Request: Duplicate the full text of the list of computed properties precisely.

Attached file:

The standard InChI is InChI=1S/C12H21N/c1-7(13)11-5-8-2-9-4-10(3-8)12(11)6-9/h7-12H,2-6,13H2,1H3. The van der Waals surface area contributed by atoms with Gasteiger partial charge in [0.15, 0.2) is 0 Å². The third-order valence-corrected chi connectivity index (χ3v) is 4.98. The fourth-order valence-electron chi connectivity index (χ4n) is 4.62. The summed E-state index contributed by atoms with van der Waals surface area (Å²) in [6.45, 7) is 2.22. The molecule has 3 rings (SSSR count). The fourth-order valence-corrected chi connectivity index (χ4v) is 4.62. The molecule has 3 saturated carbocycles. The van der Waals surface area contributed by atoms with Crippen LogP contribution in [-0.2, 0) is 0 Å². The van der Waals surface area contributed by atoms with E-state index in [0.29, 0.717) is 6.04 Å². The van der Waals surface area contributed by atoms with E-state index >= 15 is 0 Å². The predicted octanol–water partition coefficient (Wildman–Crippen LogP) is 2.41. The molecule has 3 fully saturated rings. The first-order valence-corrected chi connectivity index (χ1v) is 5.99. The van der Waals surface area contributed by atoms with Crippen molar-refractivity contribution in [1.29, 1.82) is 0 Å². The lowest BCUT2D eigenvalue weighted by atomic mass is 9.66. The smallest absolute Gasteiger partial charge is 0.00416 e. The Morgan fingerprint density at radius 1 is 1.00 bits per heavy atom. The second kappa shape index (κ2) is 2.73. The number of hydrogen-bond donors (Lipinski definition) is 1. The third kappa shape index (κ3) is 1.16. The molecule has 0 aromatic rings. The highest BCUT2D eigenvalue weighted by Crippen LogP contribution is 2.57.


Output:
The standard InChI is InChI=1S/C12H21N/c1-7(13)11-5-8-2-9-4-10(3-8)12(11)6-9/h7-12H,2-6,13H2,1H3. The van der Waals surface area contributed by atoms with Gasteiger partial charge in [0.15, 0.2) is 0 Å². The third-order valence-corrected chi connectivity index (χ3v) is 4.98. The fourth-order valence-electron chi connectivity index (χ4n) is 4.62. The summed E-state index contributed by atoms with van der Waals surface area (Å²) in [6.45, 7) is 2.22. The molecule has 3 rings (SSSR count). The fourth-order valence-corrected chi connectivity index (χ4v) is 4.62. The molecule has 3 saturated carbocycles. The van der Waals surface area contributed by atoms with Crippen LogP contribution in [-0.2, 0) is 0 Å². The van der Waals surface area contributed by atoms with E-state index in [0.29, 0.717) is 6.04 Å². The van der Waals surface area contributed by atoms with E-state index >= 15 is 0 Å². The predicted octanol–water partition coefficient (Wildman–Crippen LogP) is 2.41. The molecule has 3 fully saturated rings. The first-order valence-corrected chi connectivity index (χ1v) is 5.99. The van der Waals surface area contributed by atoms with Crippen molar-refractivity contribution in [1.29, 1.82) is 0 Å². The lowest BCUT2D eigenvalue weighted by atomic mass is 9.66. The smallest absolute Gasteiger partial charge is 0.00416 e. The Morgan fingerprint density at radius 1 is 1.00 bits per heavy atom. The second kappa shape index (κ2) is 2.73. The number of hydrogen-bond donors (Lipinski definition) is 1. The third kappa shape index (κ3) is 1.16. The molecule has 0 aromatic rings. The highest BCUT2D eigenvalue weighted by Crippen LogP contribution is 2.57.